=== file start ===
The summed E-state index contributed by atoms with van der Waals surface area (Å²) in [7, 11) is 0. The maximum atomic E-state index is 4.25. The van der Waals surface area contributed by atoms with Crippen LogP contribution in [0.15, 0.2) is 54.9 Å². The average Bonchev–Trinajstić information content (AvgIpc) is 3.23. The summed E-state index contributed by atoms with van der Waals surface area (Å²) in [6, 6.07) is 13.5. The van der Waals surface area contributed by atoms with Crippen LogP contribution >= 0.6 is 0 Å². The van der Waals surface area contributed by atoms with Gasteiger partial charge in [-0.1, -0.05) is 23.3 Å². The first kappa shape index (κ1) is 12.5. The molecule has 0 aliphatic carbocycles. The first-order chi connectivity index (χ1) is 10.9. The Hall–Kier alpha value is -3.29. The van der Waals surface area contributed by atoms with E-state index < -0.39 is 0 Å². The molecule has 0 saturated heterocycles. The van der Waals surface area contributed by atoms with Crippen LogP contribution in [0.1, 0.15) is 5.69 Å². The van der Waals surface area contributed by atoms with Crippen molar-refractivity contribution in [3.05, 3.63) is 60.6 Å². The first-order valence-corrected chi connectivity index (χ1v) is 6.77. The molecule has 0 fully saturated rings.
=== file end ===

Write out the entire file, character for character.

The summed E-state index contributed by atoms with van der Waals surface area (Å²) in [7, 11) is 0. The maximum atomic E-state index is 4.25. The van der Waals surface area contributed by atoms with Crippen LogP contribution in [0.15, 0.2) is 54.9 Å². The average Bonchev–Trinajstić information content (AvgIpc) is 3.23. The summed E-state index contributed by atoms with van der Waals surface area (Å²) in [6, 6.07) is 13.5. The van der Waals surface area contributed by atoms with Crippen LogP contribution >= 0.6 is 0 Å². The van der Waals surface area contributed by atoms with Gasteiger partial charge in [-0.1, -0.05) is 23.3 Å². The first kappa shape index (κ1) is 12.5. The molecule has 0 aliphatic carbocycles. The first-order chi connectivity index (χ1) is 10.9. The Hall–Kier alpha value is -3.29. The van der Waals surface area contributed by atoms with E-state index < -0.39 is 0 Å². The molecule has 0 saturated heterocycles. The van der Waals surface area contributed by atoms with Crippen LogP contribution in [0.1, 0.15) is 5.69 Å². The van der Waals surface area contributed by atoms with Crippen molar-refractivity contribution in [3.05, 3.63) is 60.6 Å². The first-order valence-corrected chi connectivity index (χ1v) is 6.77. The molecule has 0 fully saturated rings.